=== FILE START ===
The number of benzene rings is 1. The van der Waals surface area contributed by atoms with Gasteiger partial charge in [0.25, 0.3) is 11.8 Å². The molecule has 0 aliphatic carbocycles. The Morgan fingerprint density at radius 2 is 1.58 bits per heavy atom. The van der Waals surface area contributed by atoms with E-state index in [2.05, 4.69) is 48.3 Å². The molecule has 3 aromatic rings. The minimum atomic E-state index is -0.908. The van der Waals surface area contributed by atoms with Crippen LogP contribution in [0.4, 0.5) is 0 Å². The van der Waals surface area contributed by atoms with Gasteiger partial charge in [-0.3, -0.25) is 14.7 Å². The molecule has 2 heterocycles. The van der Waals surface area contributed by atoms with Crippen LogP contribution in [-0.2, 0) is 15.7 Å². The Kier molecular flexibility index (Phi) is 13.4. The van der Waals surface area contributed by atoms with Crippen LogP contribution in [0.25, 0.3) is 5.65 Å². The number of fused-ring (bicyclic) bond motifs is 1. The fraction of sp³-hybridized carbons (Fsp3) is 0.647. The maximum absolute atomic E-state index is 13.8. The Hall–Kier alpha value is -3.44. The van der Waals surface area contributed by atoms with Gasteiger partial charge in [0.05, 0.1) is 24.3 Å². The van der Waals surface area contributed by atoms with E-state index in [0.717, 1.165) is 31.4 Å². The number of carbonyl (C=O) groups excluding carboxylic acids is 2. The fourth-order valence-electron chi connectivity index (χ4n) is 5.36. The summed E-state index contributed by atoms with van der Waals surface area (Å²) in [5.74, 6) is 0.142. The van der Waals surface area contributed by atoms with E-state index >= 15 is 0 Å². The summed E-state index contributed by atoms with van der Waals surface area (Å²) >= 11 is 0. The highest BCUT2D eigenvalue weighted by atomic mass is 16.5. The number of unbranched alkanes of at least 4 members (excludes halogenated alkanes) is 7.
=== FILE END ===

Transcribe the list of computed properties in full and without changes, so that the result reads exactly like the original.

The number of benzene rings is 1. The van der Waals surface area contributed by atoms with Gasteiger partial charge in [0.25, 0.3) is 11.8 Å². The molecule has 0 aliphatic carbocycles. The Morgan fingerprint density at radius 2 is 1.58 bits per heavy atom. The van der Waals surface area contributed by atoms with E-state index in [2.05, 4.69) is 48.3 Å². The molecule has 3 aromatic rings. The minimum atomic E-state index is -0.908. The van der Waals surface area contributed by atoms with Crippen LogP contribution in [0.4, 0.5) is 0 Å². The van der Waals surface area contributed by atoms with Gasteiger partial charge in [-0.3, -0.25) is 14.7 Å². The molecule has 2 heterocycles. The van der Waals surface area contributed by atoms with Crippen LogP contribution in [-0.2, 0) is 15.7 Å². The Kier molecular flexibility index (Phi) is 13.4. The van der Waals surface area contributed by atoms with Crippen LogP contribution in [0.25, 0.3) is 5.65 Å². The number of fused-ring (bicyclic) bond motifs is 1. The fraction of sp³-hybridized carbons (Fsp3) is 0.647. The maximum absolute atomic E-state index is 13.8. The Hall–Kier alpha value is -3.44. The van der Waals surface area contributed by atoms with Gasteiger partial charge in [0.05, 0.1) is 24.3 Å². The van der Waals surface area contributed by atoms with E-state index in [0.717, 1.165) is 31.4 Å². The number of carbonyl (C=O) groups excluding carboxylic acids is 2. The fourth-order valence-electron chi connectivity index (χ4n) is 5.36. The summed E-state index contributed by atoms with van der Waals surface area (Å²) in [5.74, 6) is 0.142. The van der Waals surface area contributed by atoms with E-state index >= 15 is 0 Å². The summed E-state index contributed by atoms with van der Waals surface area (Å²) >= 11 is 0. The highest BCUT2D eigenvalue weighted by atomic mass is 16.5. The number of unbranched alkanes of at least 4 members (excludes halogenated alkanes) is 7.